Logic for Dummies – Part 1

It seems like one of the things I really have to get my head round if I want to understand some of the principles of computer science is logic. Now, I figured that would be easy. I mean, I can remember truth tables for AND, OR, NOT, NOR, NAND, etc. from school, so how hard can it be?

Yup, how hard can it be – the classic sign of someone who doesn’t know enough about the problem to know that they don’t know enough about the problem.

Turns out that this logic stuff is actually a massive domain of expertise, with what seems to be a hallmark trap of computer science for a non-CS graduate like me – different terminology. Some of the stuff in there isn’t so hard or unfamiliar, but it’s hiding behind academically-oriented jargon that you have to get your head around before you even start.

That said, once you do get into it, it’s pretty fascinating stuff, that looks like it could be pretty useful in work now and again. The obvious one I’ve thought of so far is those times where you end up with some complex SQL where-clause and you need negate the clause to find all the results that don’t match it. There’s a load of rules I’ve seen so far in this logic thing help to simplify and change the form of logical expressions.

I’m also finding it pretty interesting how this stuff can capture knowledge. I reckon the best known logic programming language is Prolog which captures facts and rules, and it feels like you kinda need to get this stuff at some level for Prolog to make much sense. I think it’s starting to, now for me – and it feels a little like looking down the rabbithole.

Finally, as if more reason were needed, you never know when knowing what a hypothetical syllogism is will win your team the pub quiz down at the Ferret and Trouserleg. Maybe.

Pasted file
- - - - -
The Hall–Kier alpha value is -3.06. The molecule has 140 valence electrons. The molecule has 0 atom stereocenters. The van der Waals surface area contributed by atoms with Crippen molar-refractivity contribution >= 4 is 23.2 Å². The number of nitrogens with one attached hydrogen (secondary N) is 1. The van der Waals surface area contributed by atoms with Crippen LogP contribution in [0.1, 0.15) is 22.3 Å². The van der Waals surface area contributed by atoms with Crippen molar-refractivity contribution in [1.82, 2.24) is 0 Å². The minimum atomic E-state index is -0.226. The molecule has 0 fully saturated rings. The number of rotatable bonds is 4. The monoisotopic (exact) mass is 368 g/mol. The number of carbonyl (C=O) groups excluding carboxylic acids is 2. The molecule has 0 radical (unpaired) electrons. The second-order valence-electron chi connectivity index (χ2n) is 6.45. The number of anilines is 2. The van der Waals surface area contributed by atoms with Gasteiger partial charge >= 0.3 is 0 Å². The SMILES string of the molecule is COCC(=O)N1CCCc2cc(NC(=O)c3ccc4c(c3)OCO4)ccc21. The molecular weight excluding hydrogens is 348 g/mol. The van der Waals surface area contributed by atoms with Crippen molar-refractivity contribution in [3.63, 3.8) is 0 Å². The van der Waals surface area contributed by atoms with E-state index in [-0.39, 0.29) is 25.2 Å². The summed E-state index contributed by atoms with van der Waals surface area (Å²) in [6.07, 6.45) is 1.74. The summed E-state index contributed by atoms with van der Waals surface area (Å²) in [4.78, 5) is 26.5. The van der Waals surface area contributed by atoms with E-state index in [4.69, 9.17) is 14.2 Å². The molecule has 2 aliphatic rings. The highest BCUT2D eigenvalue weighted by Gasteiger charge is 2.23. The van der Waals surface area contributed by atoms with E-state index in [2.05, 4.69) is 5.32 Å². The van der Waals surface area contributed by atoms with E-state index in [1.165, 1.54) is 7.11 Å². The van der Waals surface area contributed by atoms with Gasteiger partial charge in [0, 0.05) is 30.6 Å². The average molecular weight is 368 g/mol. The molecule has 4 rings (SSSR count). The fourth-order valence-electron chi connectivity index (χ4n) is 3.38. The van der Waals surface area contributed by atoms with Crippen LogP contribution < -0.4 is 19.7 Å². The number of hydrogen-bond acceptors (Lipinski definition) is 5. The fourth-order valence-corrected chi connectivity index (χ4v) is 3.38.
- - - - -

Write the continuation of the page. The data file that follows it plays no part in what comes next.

So far, I’ve been following an undergraduate-level course, provided by the Indian Institute of Technology, Madras on youtube, and making myself some revision notes/crib sheets, which I’ve attached – they’ll at least give you an idea of what’s covered in each lecture. The lectures are about an hour long, and I think they’re paced pretty well if you’re starting out with this stuff. I’m up to Lecture 6, so here’s my links to what I’ve got so far…

Lecture 1, Propositional Logic
Lecture 2, Propositional Logic (contd)
Lecture 3, Predicates and Quantifiers My Lecture 3 Notes
Lecture 4, Predicates and Quantifiers (contd) My Lecture 4 Notes
Lecture 5, Logical Inference

I’ve also been checking out the relational model, formal grammars and Finite State Automata, in preparation for my next module which starts on the 12th… just hope it’ll be enough!

I’ll post up the other notes when I’ve written them up. There’s loads more lectures – but I haven’t done them yet. I’ll post up a Part 2 soon…


Author: brabster

Software developer in the North of England

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